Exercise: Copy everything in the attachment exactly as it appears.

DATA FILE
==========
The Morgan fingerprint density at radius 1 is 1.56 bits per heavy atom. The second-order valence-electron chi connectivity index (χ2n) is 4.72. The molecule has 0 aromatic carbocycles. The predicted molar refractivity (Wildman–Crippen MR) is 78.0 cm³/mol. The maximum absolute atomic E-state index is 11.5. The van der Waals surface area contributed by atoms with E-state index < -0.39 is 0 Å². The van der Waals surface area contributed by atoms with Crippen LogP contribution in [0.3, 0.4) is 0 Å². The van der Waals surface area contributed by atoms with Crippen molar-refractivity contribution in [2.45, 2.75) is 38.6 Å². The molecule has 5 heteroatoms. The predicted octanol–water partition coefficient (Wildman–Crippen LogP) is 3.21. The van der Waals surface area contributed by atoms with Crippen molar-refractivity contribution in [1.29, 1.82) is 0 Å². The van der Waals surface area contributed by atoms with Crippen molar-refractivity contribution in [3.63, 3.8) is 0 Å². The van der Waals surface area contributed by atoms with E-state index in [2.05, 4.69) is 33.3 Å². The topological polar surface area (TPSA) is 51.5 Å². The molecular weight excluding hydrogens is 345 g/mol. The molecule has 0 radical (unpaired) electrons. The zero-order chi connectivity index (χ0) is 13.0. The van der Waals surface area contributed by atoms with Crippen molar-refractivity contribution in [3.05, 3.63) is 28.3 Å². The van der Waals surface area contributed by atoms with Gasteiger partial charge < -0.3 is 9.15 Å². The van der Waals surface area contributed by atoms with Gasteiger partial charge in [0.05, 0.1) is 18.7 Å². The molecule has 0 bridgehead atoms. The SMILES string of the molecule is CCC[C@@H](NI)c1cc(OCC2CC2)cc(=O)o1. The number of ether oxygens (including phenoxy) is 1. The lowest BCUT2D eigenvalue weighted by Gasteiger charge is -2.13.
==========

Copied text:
The Morgan fingerprint density at radius 1 is 1.56 bits per heavy atom. The second-order valence-electron chi connectivity index (χ2n) is 4.72. The molecule has 0 aromatic carbocycles. The predicted molar refractivity (Wildman–Crippen MR) is 78.0 cm³/mol. The maximum absolute atomic E-state index is 11.5. The van der Waals surface area contributed by atoms with E-state index < -0.39 is 0 Å². The van der Waals surface area contributed by atoms with Crippen LogP contribution in [0.3, 0.4) is 0 Å². The van der Waals surface area contributed by atoms with Crippen molar-refractivity contribution in [2.45, 2.75) is 38.6 Å². The molecule has 5 heteroatoms. The predicted octanol–water partition coefficient (Wildman–Crippen LogP) is 3.21. The van der Waals surface area contributed by atoms with Crippen molar-refractivity contribution in [1.29, 1.82) is 0 Å². The van der Waals surface area contributed by atoms with Crippen molar-refractivity contribution in [3.63, 3.8) is 0 Å². The van der Waals surface area contributed by atoms with E-state index in [2.05, 4.69) is 33.3 Å². The topological polar surface area (TPSA) is 51.5 Å². The molecular weight excluding hydrogens is 345 g/mol. The molecule has 0 radical (unpaired) electrons. The zero-order chi connectivity index (χ0) is 13.0. The van der Waals surface area contributed by atoms with Crippen molar-refractivity contribution in [3.05, 3.63) is 28.3 Å². The van der Waals surface area contributed by atoms with Gasteiger partial charge < -0.3 is 9.15 Å². The van der Waals surface area contributed by atoms with Gasteiger partial charge in [0.05, 0.1) is 18.7 Å². The molecule has 0 bridgehead atoms. The SMILES string of the molecule is CCC[C@@H](NI)c1cc(OCC2CC2)cc(=O)o1. The number of ether oxygens (including phenoxy) is 1. The lowest BCUT2D eigenvalue weighted by Gasteiger charge is -2.13.